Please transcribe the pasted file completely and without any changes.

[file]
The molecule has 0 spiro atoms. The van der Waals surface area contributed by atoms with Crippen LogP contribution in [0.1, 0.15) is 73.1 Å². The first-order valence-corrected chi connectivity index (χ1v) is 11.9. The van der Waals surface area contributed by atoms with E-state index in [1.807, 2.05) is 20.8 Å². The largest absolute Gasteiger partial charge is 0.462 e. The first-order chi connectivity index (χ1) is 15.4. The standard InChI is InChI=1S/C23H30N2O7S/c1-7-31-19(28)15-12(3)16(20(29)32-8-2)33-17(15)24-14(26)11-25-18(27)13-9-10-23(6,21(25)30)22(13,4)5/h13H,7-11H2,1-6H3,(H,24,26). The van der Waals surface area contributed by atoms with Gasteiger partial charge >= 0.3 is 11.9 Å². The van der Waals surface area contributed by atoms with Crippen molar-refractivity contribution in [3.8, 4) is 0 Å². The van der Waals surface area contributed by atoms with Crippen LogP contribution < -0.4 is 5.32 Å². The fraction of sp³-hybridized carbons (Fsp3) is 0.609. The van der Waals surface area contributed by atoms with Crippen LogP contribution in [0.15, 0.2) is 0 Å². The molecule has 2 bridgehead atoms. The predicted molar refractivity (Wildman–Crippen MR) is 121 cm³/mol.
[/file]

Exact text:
The molecule has 0 spiro atoms. The van der Waals surface area contributed by atoms with Crippen LogP contribution in [0.1, 0.15) is 73.1 Å². The first-order valence-corrected chi connectivity index (χ1v) is 11.9. The van der Waals surface area contributed by atoms with E-state index in [1.807, 2.05) is 20.8 Å². The largest absolute Gasteiger partial charge is 0.462 e. The first-order chi connectivity index (χ1) is 15.4. The standard InChI is InChI=1S/C23H30N2O7S/c1-7-31-19(28)15-12(3)16(20(29)32-8-2)33-17(15)24-14(26)11-25-18(27)13-9-10-23(6,21(25)30)22(13,4)5/h13H,7-11H2,1-6H3,(H,24,26). The van der Waals surface area contributed by atoms with Gasteiger partial charge >= 0.3 is 11.9 Å². The van der Waals surface area contributed by atoms with Crippen molar-refractivity contribution in [3.8, 4) is 0 Å². The van der Waals surface area contributed by atoms with Crippen LogP contribution < -0.4 is 5.32 Å². The fraction of sp³-hybridized carbons (Fsp3) is 0.609. The van der Waals surface area contributed by atoms with Crippen LogP contribution in [0.15, 0.2) is 0 Å². The molecule has 2 bridgehead atoms. The predicted molar refractivity (Wildman–Crippen MR) is 121 cm³/mol.